App. 676. We agree with this assessment of the evidence. While the record is replete with evidence that the individual defendants should have known Burns's first amendment right was being violated, there is no evidence of any actual knowledge. The record contains no clear description, for example, of any complaint alleging the lack of one pork-free meal a day. In fact, where the testimony describes the complaints' contents at all, it asserts the Jail failed to provide a completely pork-free or a kosher diet,6 an omission for which, as we have already explained, the individual defendants cannot be held liable. Further, Hubbard testified that, despite her weekly visits to the Jail's kitchen, she was unaware that the official policy was not being followed. App. 456-58. Thus, while the defendants may have violated Burns's first amendment right to practice his religion in failing to investigate or adequately supervise the Jail's food service, their inaction does not constitute callous or reckless disregard for that right, the minimum standard for awarding punitives under Smith v. Wade. As this court has noted, " [s]ince punitive damages require a finding of malice or reckless disregard for the rights of others, the defendant's motivations are crucial." Nader v. Allegheny Airlines, Inc., 512 F.2d 527, 541 (D.C. Cir. 1975), rev'd on other ground, 426 U.S. 290 (1976). Because Burns presented no evidence that the defendants actually knew Burns's clearly established right to one pork-free meal per day was being violated nor any other evidence of bad motive on their parts, the punitive damage award cannot be sustained and was properly set aside by the magistrate judge.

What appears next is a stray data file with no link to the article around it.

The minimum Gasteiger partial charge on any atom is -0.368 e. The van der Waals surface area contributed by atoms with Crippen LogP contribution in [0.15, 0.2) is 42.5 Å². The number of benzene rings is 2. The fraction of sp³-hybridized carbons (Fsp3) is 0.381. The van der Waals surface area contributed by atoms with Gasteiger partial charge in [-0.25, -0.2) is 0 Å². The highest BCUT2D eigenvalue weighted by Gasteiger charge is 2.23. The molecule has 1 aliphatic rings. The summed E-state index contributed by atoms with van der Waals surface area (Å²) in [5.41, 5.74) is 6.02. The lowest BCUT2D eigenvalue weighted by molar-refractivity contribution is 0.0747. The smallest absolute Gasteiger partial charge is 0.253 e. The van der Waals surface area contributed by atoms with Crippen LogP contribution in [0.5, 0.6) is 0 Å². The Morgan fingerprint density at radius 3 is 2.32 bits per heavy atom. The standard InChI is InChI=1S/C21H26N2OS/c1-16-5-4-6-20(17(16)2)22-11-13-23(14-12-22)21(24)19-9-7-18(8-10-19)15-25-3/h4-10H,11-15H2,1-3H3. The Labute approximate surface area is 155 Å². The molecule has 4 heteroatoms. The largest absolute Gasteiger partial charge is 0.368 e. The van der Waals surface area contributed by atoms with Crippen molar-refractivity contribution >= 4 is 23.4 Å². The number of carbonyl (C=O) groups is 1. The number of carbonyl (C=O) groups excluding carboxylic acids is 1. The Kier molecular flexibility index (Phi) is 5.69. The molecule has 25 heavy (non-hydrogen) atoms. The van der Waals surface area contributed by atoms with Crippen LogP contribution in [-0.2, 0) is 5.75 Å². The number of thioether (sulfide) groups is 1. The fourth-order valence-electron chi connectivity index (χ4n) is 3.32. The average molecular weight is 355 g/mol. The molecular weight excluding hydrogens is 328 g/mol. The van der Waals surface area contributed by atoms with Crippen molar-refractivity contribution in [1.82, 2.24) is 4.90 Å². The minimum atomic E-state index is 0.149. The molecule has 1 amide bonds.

Finally, Burns appeals the magistrate judge's failure to rule on his motion for judgment notwithstanding the verdict in the District's favor. The magistrate judge declined to address Burns's motion for two reasons: (1) he found it had not been timely filed and (2) he concluded that, because Burns had already filed a notice of appeal, the district court no longer had jurisdiction over the motion. Regarding the first ground, we note that there is evidence that Burns's motion was mailed on time and perhaps simply not timely filed by court employees. See App. at 650-52; App. of Appellants/Cross-Appellees filed 9/24/93 at 1, 3. Further, the pendency of that motion, if timely filed, rendered his subsequent notice of appeal "of no effect" under Federal Rule of Appellate Procedure 4(a) (4) as then formulated.7 Nevertheless, any error in failing to rule on the motion was harmless because the motion should properly have been denied in any event.